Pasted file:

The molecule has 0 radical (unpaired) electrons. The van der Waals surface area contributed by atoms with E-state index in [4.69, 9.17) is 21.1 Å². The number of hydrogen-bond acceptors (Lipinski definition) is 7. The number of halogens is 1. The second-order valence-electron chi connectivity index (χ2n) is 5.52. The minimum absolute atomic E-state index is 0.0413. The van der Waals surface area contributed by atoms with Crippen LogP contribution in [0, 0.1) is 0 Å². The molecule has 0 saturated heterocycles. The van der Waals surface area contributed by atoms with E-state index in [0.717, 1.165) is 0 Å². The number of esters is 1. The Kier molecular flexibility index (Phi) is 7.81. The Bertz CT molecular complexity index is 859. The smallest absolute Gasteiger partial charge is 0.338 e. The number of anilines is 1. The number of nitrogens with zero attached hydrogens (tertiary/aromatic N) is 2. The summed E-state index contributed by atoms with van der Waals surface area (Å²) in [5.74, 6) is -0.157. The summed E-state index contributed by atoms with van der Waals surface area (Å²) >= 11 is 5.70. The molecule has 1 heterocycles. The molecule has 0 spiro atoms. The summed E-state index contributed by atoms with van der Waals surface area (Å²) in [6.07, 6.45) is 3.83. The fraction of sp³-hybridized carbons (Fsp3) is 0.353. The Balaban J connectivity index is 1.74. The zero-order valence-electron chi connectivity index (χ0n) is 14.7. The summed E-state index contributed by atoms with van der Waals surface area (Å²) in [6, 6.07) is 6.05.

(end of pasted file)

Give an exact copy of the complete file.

The molecule has 0 radical (unpaired) electrons. The van der Waals surface area contributed by atoms with E-state index in [4.69, 9.17) is 21.1 Å². The number of hydrogen-bond acceptors (Lipinski definition) is 7. The number of halogens is 1. The second-order valence-electron chi connectivity index (χ2n) is 5.52. The minimum absolute atomic E-state index is 0.0413. The van der Waals surface area contributed by atoms with Crippen LogP contribution in [0, 0.1) is 0 Å². The molecule has 0 saturated heterocycles. The van der Waals surface area contributed by atoms with E-state index in [0.717, 1.165) is 0 Å². The number of esters is 1. The Kier molecular flexibility index (Phi) is 7.81. The Bertz CT molecular complexity index is 859. The smallest absolute Gasteiger partial charge is 0.338 e. The number of anilines is 1. The number of nitrogens with zero attached hydrogens (tertiary/aromatic N) is 2. The summed E-state index contributed by atoms with van der Waals surface area (Å²) in [5.74, 6) is -0.157. The summed E-state index contributed by atoms with van der Waals surface area (Å²) >= 11 is 5.70. The molecule has 1 heterocycles. The molecule has 0 spiro atoms. The summed E-state index contributed by atoms with van der Waals surface area (Å²) in [6.07, 6.45) is 3.83. The fraction of sp³-hybridized carbons (Fsp3) is 0.353. The Balaban J connectivity index is 1.74. The zero-order valence-electron chi connectivity index (χ0n) is 14.7. The summed E-state index contributed by atoms with van der Waals surface area (Å²) in [6, 6.07) is 6.05.